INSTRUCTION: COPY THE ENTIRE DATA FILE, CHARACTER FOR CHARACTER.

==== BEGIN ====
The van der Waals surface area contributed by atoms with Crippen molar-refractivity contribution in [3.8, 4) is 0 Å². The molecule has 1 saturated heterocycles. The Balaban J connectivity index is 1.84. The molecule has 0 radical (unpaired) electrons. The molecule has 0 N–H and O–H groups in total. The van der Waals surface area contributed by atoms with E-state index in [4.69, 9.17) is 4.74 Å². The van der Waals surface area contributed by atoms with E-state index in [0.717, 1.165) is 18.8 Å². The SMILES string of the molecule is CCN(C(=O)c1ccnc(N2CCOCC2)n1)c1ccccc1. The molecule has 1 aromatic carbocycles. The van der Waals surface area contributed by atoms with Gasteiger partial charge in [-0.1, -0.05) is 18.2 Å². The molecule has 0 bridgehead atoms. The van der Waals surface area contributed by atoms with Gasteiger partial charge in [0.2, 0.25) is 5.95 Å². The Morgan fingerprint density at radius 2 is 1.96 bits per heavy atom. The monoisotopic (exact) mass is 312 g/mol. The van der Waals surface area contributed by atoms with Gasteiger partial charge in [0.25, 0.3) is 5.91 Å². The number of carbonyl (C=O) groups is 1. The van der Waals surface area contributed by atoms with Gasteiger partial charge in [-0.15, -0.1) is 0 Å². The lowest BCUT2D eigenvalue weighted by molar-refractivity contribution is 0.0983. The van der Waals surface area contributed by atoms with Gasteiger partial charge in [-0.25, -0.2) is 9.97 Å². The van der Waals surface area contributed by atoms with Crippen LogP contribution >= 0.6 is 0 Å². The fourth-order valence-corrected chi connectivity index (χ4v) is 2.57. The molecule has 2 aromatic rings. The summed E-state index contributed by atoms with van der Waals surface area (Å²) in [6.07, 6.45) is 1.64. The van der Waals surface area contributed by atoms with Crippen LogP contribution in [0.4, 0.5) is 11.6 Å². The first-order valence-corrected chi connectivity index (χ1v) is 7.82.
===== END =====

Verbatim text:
The van der Waals surface area contributed by atoms with Crippen molar-refractivity contribution in [3.8, 4) is 0 Å². The molecule has 1 saturated heterocycles. The Balaban J connectivity index is 1.84. The molecule has 0 radical (unpaired) electrons. The molecule has 0 N–H and O–H groups in total. The van der Waals surface area contributed by atoms with E-state index in [4.69, 9.17) is 4.74 Å². The van der Waals surface area contributed by atoms with E-state index in [0.717, 1.165) is 18.8 Å². The SMILES string of the molecule is CCN(C(=O)c1ccnc(N2CCOCC2)n1)c1ccccc1. The molecule has 1 aromatic carbocycles. The van der Waals surface area contributed by atoms with Gasteiger partial charge in [-0.1, -0.05) is 18.2 Å². The molecule has 0 bridgehead atoms. The van der Waals surface area contributed by atoms with Gasteiger partial charge in [0.2, 0.25) is 5.95 Å². The Morgan fingerprint density at radius 2 is 1.96 bits per heavy atom. The monoisotopic (exact) mass is 312 g/mol. The van der Waals surface area contributed by atoms with Gasteiger partial charge in [0.25, 0.3) is 5.91 Å². The number of carbonyl (C=O) groups is 1. The van der Waals surface area contributed by atoms with Gasteiger partial charge in [-0.15, -0.1) is 0 Å². The lowest BCUT2D eigenvalue weighted by molar-refractivity contribution is 0.0983. The van der Waals surface area contributed by atoms with Gasteiger partial charge in [-0.25, -0.2) is 9.97 Å². The van der Waals surface area contributed by atoms with Crippen LogP contribution >= 0.6 is 0 Å². The fourth-order valence-corrected chi connectivity index (χ4v) is 2.57. The molecule has 2 aromatic rings. The summed E-state index contributed by atoms with van der Waals surface area (Å²) in [6.07, 6.45) is 1.64. The van der Waals surface area contributed by atoms with Crippen LogP contribution in [0.4, 0.5) is 11.6 Å². The first-order valence-corrected chi connectivity index (χ1v) is 7.82.